This is a press release courtesy of the Oregon Zoo
At 9 weeks old and barely 6 pounds, this blue-eyed cutie wouldn't stand a chance alone in the wild. But thanks to a collaborative effort between the Oregon Department of Fish and Wildlife and the Oregon Zoo, Gillin the cougar has found shelter and a new home.
The cub was discovered last month near Klamath Falls, Ore., by two men collecting firewood in the area. She was turned over to a veterinarian in Klamath Falls, who then contacted ODFW wildlife veterinarian Colin Gillin, after whom the cub has since been named.
Gillin's quick response and veterinary protocols likely saved this cougar's life. After seeing to the health of the cub, Gillin contacted Oregon Zoo keeper and resident puma expert Michelle Schireman to find a home for the baby.
"I'm usually the first person fish and wildlife departments call when orphaned cubs or nuisance cats must be removed from the wild," said Schireman. "I work with accredited zoos across the country to find them new homes."
For the past 18 years, Schireman -- who serves as the Association of Zoos and Aquariums' puma population manager -- has persistently sought homes for the nation's orphaned cougar cubs.
"Cougar cubs learn survival skills from their mothers and cannot survive without them," commented Schireman. "Young cougars are deemed non-releaseable, so if state biologists cannot find homes for the cubs in zoos within 48 hours, they are forced to euthanize the cats."
ODFW doesn't have the capacity to house abandoned cubs, so it's a race against the clock to place these kitties in suitable holding facilities. This cub was fortunate to find a temporary home at the Oregon Zoo, which had space available in its animal quarantine facility. Schireman and the other keepers took extra safety precautions and wore protective plastic gear when handling her in order to protect other zoo animals from possible contamination.
Within hours, Schireman had a list of zoos eager to adopt the cub, and after negotiations with several locations, Baby Gillin was offered a new home at the Northeastern Wisconsin Zoo. The zoo is currently home to a 7-year-old female cougar, who will be introduced to Gillin in the upcoming weeks.
Cougars, also known as mountain lions, pumas and (in Florida) panthers, live mostly in the western United States and Canada. The mammals weigh from 75 to 130 pounds and have a carnivorous diet both in the wild and at the zoo. Females are either pregnant or raising cubs for the majority of their lives. After three months of gestation, two to three cubs are usually born in a litter and live with their mother for up to two years.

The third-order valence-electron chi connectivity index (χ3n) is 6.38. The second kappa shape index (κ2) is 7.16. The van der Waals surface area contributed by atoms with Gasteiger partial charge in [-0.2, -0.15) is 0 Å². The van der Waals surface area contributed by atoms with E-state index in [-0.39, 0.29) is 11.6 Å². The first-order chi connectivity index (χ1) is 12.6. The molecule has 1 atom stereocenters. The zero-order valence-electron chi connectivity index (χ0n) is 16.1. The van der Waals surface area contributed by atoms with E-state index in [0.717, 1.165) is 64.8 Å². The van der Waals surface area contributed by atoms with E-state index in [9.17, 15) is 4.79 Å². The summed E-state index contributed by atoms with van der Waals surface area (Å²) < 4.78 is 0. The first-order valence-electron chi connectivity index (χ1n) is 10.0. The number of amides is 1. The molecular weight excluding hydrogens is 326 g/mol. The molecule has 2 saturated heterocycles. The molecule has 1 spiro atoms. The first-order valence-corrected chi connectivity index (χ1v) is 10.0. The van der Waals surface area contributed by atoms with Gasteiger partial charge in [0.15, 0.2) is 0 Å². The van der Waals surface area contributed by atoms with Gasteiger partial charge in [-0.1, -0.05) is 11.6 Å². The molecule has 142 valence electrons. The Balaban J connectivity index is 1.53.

With the exception of the Florida panthers, cougars are not endangered, but they do face many challenges in the United States. Human encroachment, habitat destruction and hunting are just some of the dangers cougars encounter.
The zoo is a service of Metro and is dedicated to its mission to inspire the community to create a better future for wildlife. Committed to conservation, the zoo is currently working to save endangered California condors, Oregon silverspot butterflies, western pond turtles and Kincaid's lupine. Other projects include studies on black rhinos, Asian elephants, polar bears and bats.
The zoo opens at 8 a.m. daily and is located five minutes from downtown Portland, just off Highway 26. The zoo is also accessible by MAX light rail line. Zoo visitors are encouraged to ride MAX or take TriMet bus No. 63. Visitors who take the bus or MAX receive $1.50 off zoo admission. Call TriMet Customer Service, 503-238-RIDE (7433), or visit www.trimet.org for fare and route information.
General admission is $10.50 (12-64), seniors $9 (65+), children $7.50 (3-11), and infants 2 and under are free; 25 cents of the admission price helps fund regional conservation projects through the zoo's Future for Wildlife program. A parking fee of $2 per car is also required. Additional information is available at www.oregonzoo.org or by calling 503-226-1561.